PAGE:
1. Optimizing Medications:
Building a Puzzle in Fraser
Health Residential Care
Lori Blain BScPhm
Gina Gaspard RN CNS
2. Meet Mrs. Brown
3. Admitted to hospital...
• What medication-related initiatives
• What about when she’s transferred to
the PATH unit?
• What about when she develops a UTI
on the PATH unit?
4. Moving to residential care...
• What medication-related initiatives
apply upon transfer?
5. It is important that…
•Residents living out their lives in residential care
experience quality living.
•Residents and families are included in
decision-making to their desired level.
•Health care team and physicians feel supported
in decision making.
•The focus is on the resident and his/her goals
•Residents receive quality medical care no matter
their age, disease or socioeconomic status.
6. What we heard: There is not one
solution or strategy to solve the
concerns of polypharmacy.
• Health human
• Continuity of care
• Family care
Enhanced safety, quality of life
and quality of medical care
resulting from person centred,
individualized medication use
for adults living in residential
11. What is Polypharmacy?
Levothyroxine 125 mcg daily
ASA 81mg daily
Clopidogrel 75mg daily
Metoprolol 50mg BID
Acetaminophen 650mg TID
Hydromorphone IR 0.5mg daily and 1.0 mg HS
Diclofenac 5% gel BID to sore areas
Calcitonin 200units into one nostril BID (she still had some of her own
Calcium 500mg daily (noon)
Vitamin D 20,000 weekly
methylcellulose eye drops 1-2 BID
PEG 33350 17 gm daily
Trazodone 50mg HS
Zopiclone 7.5mg HS
Risperidone 0.25mg BID PRN for restlessness
12. What is Polypharmacy?
More medications than
clinically required or appropriate
14. Raising Awareness
• 15 minute power point to
introduce topic to direct care staff
• Letter to nursing, physicians &
• Family/ Resident Brochure
15. Decision – Making Tools
1. Surprise ?
2. Request for
3. Medication Indication
4. Nursing Assessment
16. Transferred to Residential Care
How does this impact Mrs. Brown?
17. Where we are now?
• Draft Protocol with tools
• Raising awareness
stakeholders (formal &
18. Lessons learned to date
(there will be more lessons)
• Spread the meetings further than 2 weeks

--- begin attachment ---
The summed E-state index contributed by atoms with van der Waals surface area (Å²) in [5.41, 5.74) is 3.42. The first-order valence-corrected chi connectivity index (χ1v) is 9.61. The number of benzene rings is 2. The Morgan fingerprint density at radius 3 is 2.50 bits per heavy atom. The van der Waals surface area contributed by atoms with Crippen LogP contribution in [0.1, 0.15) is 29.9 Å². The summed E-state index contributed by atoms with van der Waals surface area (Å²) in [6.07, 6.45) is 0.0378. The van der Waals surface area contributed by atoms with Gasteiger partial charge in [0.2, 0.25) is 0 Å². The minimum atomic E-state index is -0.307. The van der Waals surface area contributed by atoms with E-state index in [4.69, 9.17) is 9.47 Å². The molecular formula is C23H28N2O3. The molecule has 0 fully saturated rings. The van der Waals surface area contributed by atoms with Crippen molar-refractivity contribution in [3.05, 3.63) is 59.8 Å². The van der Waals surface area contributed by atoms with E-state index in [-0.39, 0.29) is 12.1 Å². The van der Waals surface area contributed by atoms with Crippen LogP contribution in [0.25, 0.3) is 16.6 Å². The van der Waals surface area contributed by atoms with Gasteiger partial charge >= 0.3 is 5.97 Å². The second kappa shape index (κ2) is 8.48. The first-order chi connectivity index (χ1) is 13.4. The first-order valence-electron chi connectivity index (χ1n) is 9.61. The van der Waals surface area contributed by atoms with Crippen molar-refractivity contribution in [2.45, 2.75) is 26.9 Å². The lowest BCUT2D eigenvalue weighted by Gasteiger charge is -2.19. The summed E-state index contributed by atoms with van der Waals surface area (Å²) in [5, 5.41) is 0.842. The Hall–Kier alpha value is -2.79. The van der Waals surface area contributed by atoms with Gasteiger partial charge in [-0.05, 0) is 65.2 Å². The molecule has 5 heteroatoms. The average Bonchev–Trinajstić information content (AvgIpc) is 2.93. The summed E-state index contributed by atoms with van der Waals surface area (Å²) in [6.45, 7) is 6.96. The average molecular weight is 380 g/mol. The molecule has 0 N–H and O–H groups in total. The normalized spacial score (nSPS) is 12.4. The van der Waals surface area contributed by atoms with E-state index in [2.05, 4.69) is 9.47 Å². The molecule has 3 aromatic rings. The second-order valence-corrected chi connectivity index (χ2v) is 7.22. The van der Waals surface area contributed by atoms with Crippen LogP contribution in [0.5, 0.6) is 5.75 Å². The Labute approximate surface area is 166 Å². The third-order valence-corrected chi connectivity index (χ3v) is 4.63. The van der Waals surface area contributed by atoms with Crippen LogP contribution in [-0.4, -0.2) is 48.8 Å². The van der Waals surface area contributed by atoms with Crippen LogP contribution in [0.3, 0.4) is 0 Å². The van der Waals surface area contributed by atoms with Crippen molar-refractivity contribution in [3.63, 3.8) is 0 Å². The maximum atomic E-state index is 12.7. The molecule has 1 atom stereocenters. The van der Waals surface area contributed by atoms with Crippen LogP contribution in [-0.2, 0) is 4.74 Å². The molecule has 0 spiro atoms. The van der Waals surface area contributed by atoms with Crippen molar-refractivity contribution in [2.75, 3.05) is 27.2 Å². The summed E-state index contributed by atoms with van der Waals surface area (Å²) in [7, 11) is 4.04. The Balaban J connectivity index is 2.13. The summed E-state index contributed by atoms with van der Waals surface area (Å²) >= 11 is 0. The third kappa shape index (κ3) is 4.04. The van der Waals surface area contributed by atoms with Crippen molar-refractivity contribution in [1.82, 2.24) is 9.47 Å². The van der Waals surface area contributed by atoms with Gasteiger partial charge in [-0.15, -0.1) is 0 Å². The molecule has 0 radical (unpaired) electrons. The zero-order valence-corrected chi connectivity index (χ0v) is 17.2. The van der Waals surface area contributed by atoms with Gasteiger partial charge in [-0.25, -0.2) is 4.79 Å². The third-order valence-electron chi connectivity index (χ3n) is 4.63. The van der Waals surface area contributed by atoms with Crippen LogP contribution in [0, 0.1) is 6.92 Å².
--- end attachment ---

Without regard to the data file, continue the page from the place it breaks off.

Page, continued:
apart to allow adhoc meetings to come to
• Identify a captain for each adhoc group.
• We have a NP, director of care and direct
care RN but could use LPN and RCC.
• Face-to-face meetings are important.
19. Lessons learned (continued)
• It takes an interdisciplinary team to make a
polypharmacy reduction strategy
• All team members need to be heard and
• It is a process; not a task
20. Helpful Resources
Shared Care (Mhezbin, Chris & Keith)
American Geriatrics Society 2012 Beers Criteria Update Expert Panel (2012). American
Geriatrics Society Updated Beers criteria for potentially inappropriate medication use in older
adults. The Journal of the American Geriatrics Society, 60 (4), 616-631. DOI: 10.1111/j.15325415.2012.03923.x
Barry, P., Gallagher, P. Ryan, C., & O’Mahony, D. (2007). START: An evidencebased screening tool to detect prescribing omissions in elderly patients. Age and
Ageing, 36 632-638.
Best Practice Advocacy Centre New Zealand (2010). A Practical Guide to Stopping
Medicines in Older People,
BPJ, 27 1123. http://www.bpac.org.nz/BPJ/2010/April/docs/bpj_27_stop_guide_pages_1023.pdf .
Garfinkel, D., Zur-Gil S., Ben-Israel J. (2007). The war against polypharmacy: A new
cost effective geriatric-palliative approach for improving medication therapy in
disabled elderly people. Israel Medical Association Journal, 9 (6), 430-4.
Gallagher, P., Ryan, C., Byrne, S., Kennedy J., & O’Mahony, D. (2008). STOPP:
Consensus validation. International Journal of Clinical Pharmacology and
Therapeutics. 46 (2), 76-79.
Haque, R. (2009). ARMOR: A tool to evaluate polypharmacy in elderly persons.
Annals of Long-Term Care, p. 26-30.Path.ca
Scott, I., Gray, L., Martin, J., Pillans, P., & Mitchell, C. (2013). Deciding when to stop:
Towards evidence-based deprescribing of drugs in older populations. Evidence
Based Medicine, 18 (4), 121-124.
Standardizing format for tools and
uploading into system